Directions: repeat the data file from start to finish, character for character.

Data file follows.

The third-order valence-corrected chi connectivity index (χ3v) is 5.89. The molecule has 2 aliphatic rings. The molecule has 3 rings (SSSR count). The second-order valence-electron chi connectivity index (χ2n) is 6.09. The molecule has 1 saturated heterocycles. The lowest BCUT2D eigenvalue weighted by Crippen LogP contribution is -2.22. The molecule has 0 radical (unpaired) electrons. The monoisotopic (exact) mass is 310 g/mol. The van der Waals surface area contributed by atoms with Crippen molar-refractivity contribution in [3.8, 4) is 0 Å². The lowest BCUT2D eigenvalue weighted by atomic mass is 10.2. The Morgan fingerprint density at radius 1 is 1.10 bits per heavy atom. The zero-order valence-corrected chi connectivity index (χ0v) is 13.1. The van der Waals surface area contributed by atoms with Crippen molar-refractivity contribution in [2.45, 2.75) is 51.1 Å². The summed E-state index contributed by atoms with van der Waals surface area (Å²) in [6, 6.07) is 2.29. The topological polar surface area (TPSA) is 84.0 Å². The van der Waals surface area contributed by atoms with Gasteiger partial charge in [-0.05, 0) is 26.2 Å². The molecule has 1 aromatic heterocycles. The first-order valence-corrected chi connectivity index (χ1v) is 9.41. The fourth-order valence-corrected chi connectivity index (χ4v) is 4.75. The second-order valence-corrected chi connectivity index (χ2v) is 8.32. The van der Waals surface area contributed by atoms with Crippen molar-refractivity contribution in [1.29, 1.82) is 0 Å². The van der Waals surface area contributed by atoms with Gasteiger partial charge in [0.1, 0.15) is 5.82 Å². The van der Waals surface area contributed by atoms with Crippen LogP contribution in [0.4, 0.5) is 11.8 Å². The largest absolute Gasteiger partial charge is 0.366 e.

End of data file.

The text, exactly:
The third-order valence-corrected chi connectivity index (χ3v) is 5.89. The molecule has 2 aliphatic rings. The molecule has 3 rings (SSSR count). The second-order valence-electron chi connectivity index (χ2n) is 6.09. The molecule has 1 saturated heterocycles. The lowest BCUT2D eigenvalue weighted by Crippen LogP contribution is -2.22. The molecule has 0 radical (unpaired) electrons. The monoisotopic (exact) mass is 310 g/mol. The van der Waals surface area contributed by atoms with Crippen molar-refractivity contribution in [3.8, 4) is 0 Å². The lowest BCUT2D eigenvalue weighted by atomic mass is 10.2. The Morgan fingerprint density at radius 1 is 1.10 bits per heavy atom. The zero-order valence-corrected chi connectivity index (χ0v) is 13.1. The van der Waals surface area contributed by atoms with Crippen molar-refractivity contribution in [2.45, 2.75) is 51.1 Å². The summed E-state index contributed by atoms with van der Waals surface area (Å²) in [6, 6.07) is 2.29. The topological polar surface area (TPSA) is 84.0 Å². The van der Waals surface area contributed by atoms with Gasteiger partial charge in [-0.05, 0) is 26.2 Å². The molecule has 1 aromatic heterocycles. The first-order valence-corrected chi connectivity index (χ1v) is 9.41. The fourth-order valence-corrected chi connectivity index (χ4v) is 4.75. The second-order valence-corrected chi connectivity index (χ2v) is 8.32. The van der Waals surface area contributed by atoms with Crippen molar-refractivity contribution in [1.29, 1.82) is 0 Å². The van der Waals surface area contributed by atoms with Gasteiger partial charge in [0.1, 0.15) is 5.82 Å². The van der Waals surface area contributed by atoms with Crippen LogP contribution in [0.4, 0.5) is 11.8 Å². The largest absolute Gasteiger partial charge is 0.366 e.